[Help] Awareness of Acute Mountain sickness

As there is an increase of adventure travellers, heading to a high altitude place and staying there. It is a necessity to learn what is Acute Mountain sickness, what is the symptoms and how to prevent it and aware of it. Even though not all people might develop high altitude illness but this doesn’t mean that being physically fit will decrease your chances of developing it.

The reason for writing this post is because I had the first-hand experience of it when I was climbing up the Mt HeHuan, with an altitude of 3,485m (11,433 feet).

What is Acute Mountain Sickness (AMS)?

The acute mountain sickness (AMS) or commonly known as high altitude sickness is a symptom that will occur when one is at about 8,000 feet, or 2,400 meters, above sea level.”

Learn more about Acute Mountain sickness.


Once arriving at an altitude of more than 8000 feet (2400 meters), the symptoms will usually occur within 6 to 12 hours. Or as soon as an hour or as long as 24 hours after arriving. After adjusting to a given altitude for three or more days, the AMS symptom will subside.

Mild AMS:

  • Dizziness
  • Headache
  • Insomnia
  • Irritability
  • Loss of appetite
  • Muscle aches
  • Nausea and vomiting
  • Rapid heartbeat
  • Swelling of the hands, feet, and face
  • Shortness of breath with physical exertion

A short summary of high altitude sickness, shown at the hotel we stayed in.

How to prevent?

The best way to try and prevent altitude sickness is to climb up (ascend) to the higher altitudes slowly. Give your body time to adjust to the condition and different people will adjust to it at a different rate.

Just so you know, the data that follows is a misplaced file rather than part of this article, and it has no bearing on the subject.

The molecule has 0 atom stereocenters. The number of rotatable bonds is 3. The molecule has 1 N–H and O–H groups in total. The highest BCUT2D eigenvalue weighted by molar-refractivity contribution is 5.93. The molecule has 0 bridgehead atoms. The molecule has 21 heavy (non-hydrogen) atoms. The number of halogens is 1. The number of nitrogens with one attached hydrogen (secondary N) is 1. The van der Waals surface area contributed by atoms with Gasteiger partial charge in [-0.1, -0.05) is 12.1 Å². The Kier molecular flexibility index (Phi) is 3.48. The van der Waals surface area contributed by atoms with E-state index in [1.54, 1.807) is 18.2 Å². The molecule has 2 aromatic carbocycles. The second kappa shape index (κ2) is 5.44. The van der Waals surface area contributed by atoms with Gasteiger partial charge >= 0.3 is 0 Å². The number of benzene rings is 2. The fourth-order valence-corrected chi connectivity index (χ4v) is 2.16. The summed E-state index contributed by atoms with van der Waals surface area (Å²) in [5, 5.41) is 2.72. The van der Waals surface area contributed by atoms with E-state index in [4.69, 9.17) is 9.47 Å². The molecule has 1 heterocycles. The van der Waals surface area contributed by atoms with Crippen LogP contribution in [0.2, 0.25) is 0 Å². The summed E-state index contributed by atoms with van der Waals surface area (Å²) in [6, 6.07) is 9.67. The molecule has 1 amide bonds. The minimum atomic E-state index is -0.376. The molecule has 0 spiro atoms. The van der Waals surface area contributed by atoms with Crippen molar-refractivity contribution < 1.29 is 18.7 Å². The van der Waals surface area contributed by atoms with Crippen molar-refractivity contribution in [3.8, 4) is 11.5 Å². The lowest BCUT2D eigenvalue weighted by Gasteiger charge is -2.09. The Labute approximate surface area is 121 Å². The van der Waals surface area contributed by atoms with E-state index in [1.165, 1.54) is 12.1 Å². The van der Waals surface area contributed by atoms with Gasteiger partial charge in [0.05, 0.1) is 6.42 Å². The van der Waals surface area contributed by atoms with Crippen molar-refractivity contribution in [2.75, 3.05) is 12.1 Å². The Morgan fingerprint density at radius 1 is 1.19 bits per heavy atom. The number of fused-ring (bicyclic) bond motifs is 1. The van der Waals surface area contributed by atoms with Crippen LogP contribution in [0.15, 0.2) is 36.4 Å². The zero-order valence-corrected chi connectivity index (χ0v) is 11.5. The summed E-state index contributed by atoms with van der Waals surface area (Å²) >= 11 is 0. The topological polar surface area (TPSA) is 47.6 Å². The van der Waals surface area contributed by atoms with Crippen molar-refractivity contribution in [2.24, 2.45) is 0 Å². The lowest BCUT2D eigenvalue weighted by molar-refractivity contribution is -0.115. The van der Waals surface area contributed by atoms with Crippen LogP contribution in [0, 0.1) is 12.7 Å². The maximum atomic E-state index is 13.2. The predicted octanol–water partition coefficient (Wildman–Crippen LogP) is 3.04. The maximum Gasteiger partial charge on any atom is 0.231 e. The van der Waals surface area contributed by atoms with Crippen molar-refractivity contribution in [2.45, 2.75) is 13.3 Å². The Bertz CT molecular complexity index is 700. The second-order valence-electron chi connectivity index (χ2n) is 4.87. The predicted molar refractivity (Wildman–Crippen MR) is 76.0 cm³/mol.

Remember to drink enough fluids (keep well hydrated) and eat enough food (stay well nourished).

Most importantly avoid alcohol, especially in the first two days at high altitude.

Medication like Acetazolamide (Diamox®), is the most widely used medication to prevent AMS. And it is more suitable for travellers who have the symptom in the past or people who have to ascend more quickly than recommended. However, constant use of acetazolamide before ascent is not recommended.

What to do?

    • Inhaled Oxygen or bring portable oxygen spray, when needed
    • Return to a lower altitude, if symptom persist
    • Reduce activity level
    • Rest for at least a day before moving up to a higher altitude
    • Stay Hydrated
    • Consume high carbohydrate food

My experience

I was experiencing a mild symptom like a headache and insomnia, which are the most common symptom in AMS. I got worsened during the night. However, it wasn’t so bad and was bearable for me but it will dampen your mood.

From my experience, while climbing up Hehuanshan it is important to ascend slowly as we are not used to the high altitude. Do not rush yourself and know your limit when to stop hiking or ascend when the symptoms persist. We were lucky that the hotel we stayed in is fully equipped with oxygen concentrator and heater to keep us warm,  on the second day my symptoms subside.

If you are interested to know more about AMS or other high-altitude sicknesses, visit here.

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